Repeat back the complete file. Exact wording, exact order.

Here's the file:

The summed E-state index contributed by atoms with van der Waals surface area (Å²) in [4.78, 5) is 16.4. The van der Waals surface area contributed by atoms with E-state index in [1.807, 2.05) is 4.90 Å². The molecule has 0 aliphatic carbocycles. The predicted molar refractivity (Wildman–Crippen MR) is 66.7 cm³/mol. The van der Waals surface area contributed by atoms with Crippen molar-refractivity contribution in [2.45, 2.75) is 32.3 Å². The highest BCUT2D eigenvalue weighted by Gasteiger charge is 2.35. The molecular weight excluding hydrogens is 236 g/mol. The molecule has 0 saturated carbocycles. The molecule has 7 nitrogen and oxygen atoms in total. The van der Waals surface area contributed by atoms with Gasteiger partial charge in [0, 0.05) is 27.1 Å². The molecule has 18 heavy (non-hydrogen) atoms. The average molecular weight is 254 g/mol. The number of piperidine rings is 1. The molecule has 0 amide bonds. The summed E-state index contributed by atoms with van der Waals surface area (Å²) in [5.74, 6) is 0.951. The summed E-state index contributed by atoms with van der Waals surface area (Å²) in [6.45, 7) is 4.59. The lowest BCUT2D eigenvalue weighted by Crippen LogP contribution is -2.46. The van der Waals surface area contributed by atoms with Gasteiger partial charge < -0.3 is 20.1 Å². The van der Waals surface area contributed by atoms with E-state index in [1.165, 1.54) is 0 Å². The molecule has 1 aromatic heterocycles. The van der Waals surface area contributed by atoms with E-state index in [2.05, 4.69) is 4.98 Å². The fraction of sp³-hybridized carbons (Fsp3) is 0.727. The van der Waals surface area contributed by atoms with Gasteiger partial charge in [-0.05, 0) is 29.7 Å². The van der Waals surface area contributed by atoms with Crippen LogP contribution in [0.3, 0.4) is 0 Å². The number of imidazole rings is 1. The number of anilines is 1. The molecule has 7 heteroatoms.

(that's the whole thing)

The summed E-state index contributed by atoms with van der Waals surface area (Å²) in [4.78, 5) is 16.4. The van der Waals surface area contributed by atoms with E-state index in [1.807, 2.05) is 4.90 Å². The molecule has 0 aliphatic carbocycles. The predicted molar refractivity (Wildman–Crippen MR) is 66.7 cm³/mol. The van der Waals surface area contributed by atoms with Crippen molar-refractivity contribution in [2.45, 2.75) is 32.3 Å². The highest BCUT2D eigenvalue weighted by Gasteiger charge is 2.35. The molecular weight excluding hydrogens is 236 g/mol. The molecule has 0 saturated carbocycles. The molecule has 7 nitrogen and oxygen atoms in total. The van der Waals surface area contributed by atoms with Gasteiger partial charge in [0, 0.05) is 27.1 Å². The molecule has 18 heavy (non-hydrogen) atoms. The average molecular weight is 254 g/mol. The number of piperidine rings is 1. The molecule has 0 amide bonds. The summed E-state index contributed by atoms with van der Waals surface area (Å²) in [5.74, 6) is 0.951. The summed E-state index contributed by atoms with van der Waals surface area (Å²) in [6.45, 7) is 4.59. The lowest BCUT2D eigenvalue weighted by Crippen LogP contribution is -2.46. The van der Waals surface area contributed by atoms with Gasteiger partial charge < -0.3 is 20.1 Å². The van der Waals surface area contributed by atoms with E-state index in [1.165, 1.54) is 0 Å². The molecule has 1 aromatic heterocycles. The van der Waals surface area contributed by atoms with E-state index in [2.05, 4.69) is 4.98 Å². The fraction of sp³-hybridized carbons (Fsp3) is 0.727. The van der Waals surface area contributed by atoms with Gasteiger partial charge in [-0.05, 0) is 29.7 Å². The van der Waals surface area contributed by atoms with Crippen LogP contribution in [0.3, 0.4) is 0 Å². The number of imidazole rings is 1. The number of anilines is 1. The molecule has 7 heteroatoms.